Biological and social aspects of human sexual orientation: chemocommunicative hypothesis

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Failure to understand the role of biological and social factors in the formation of some socially important traits in humans can lead to the appearance of undue tension in interpersonal relationships. This is due to a distorted perception of man often unreliable information, its ambiguity due to the uncertainty of the terminology used and, as a consequence, the impossibility of its correct analysis. Using of term “sexual orientation” shows as a genetic understanding of the trait’s formation and data on sex formation control mechanisms may clarify and complement our knowledge on the subject. Under the theme chemocommunicative model is considered and its contribution to the formation of “sexual orientation” in humans.

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About the authors

Eugene V. Daev

St. Petersburg State University

Author for correspondence.

Russian Federation PhH, Professor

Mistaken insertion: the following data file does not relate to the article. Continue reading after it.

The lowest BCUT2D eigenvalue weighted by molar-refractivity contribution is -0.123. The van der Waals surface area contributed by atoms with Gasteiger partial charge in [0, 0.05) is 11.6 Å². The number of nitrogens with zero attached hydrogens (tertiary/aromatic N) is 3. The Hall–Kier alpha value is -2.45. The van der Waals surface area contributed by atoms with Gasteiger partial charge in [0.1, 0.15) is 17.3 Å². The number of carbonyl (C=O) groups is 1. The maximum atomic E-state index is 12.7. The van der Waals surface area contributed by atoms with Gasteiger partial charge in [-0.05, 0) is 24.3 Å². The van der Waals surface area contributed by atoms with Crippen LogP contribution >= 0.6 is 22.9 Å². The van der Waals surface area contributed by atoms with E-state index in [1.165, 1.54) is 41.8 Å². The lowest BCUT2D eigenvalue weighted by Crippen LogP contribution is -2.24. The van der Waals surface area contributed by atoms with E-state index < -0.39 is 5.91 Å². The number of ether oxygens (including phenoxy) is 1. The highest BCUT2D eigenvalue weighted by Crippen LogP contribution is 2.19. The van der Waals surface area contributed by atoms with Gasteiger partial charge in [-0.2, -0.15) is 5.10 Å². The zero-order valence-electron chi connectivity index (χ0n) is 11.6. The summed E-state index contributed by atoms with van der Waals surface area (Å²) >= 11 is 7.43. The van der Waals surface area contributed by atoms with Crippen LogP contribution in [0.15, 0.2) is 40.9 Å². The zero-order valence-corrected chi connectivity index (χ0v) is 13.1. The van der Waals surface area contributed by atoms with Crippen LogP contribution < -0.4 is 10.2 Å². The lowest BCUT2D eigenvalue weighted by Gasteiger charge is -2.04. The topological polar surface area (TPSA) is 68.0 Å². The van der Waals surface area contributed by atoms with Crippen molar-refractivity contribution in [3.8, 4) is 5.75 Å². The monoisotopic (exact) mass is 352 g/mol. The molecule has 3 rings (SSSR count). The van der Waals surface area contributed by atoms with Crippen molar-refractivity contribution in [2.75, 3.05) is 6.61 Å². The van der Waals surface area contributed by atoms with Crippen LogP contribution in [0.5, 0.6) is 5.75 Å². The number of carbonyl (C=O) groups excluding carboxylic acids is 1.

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Supplementary files

Supplementary Files Action
Fig. 1. The order of processes during the sexual differentiation of multicellular organisms and genetic determination of phenotypic sex differences in humans. The growing influence of social environmental factors after birth, leading to the formation of gender differences in behavior is shown

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Fig. 2. A simplified model of human chemical signals participation in the formation of heterosexual orientation (a and b — for women and men, respectively). M and F — male and female chemosignals. Dotted arrows — select chemical signals, which developed numbness. Arrows DDCS observed a dose-dependent release of attractant chemical signals to which no desensitization (marked in gray). The curved arrow — the formation of SO in response to relevant chemosignals

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Fig. 3. Variants of SO in the case of violations of the reception of “male” (a) or “female” (b) chemical signals. Blocking reception is shown in bold black lines. HomoSO — homosexual orientation. The rest of the symbols are the same as for Fig. 2

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Fig. 4. The mechanism of homosexual interest formation by the recipient in case of abnormal synthesis of sex-specific chemical signals and/or their disturbed excretion by the donor (marked with black crossed lines). The rest of the symbols are the same as for Fig. 2. CS — chemical signals

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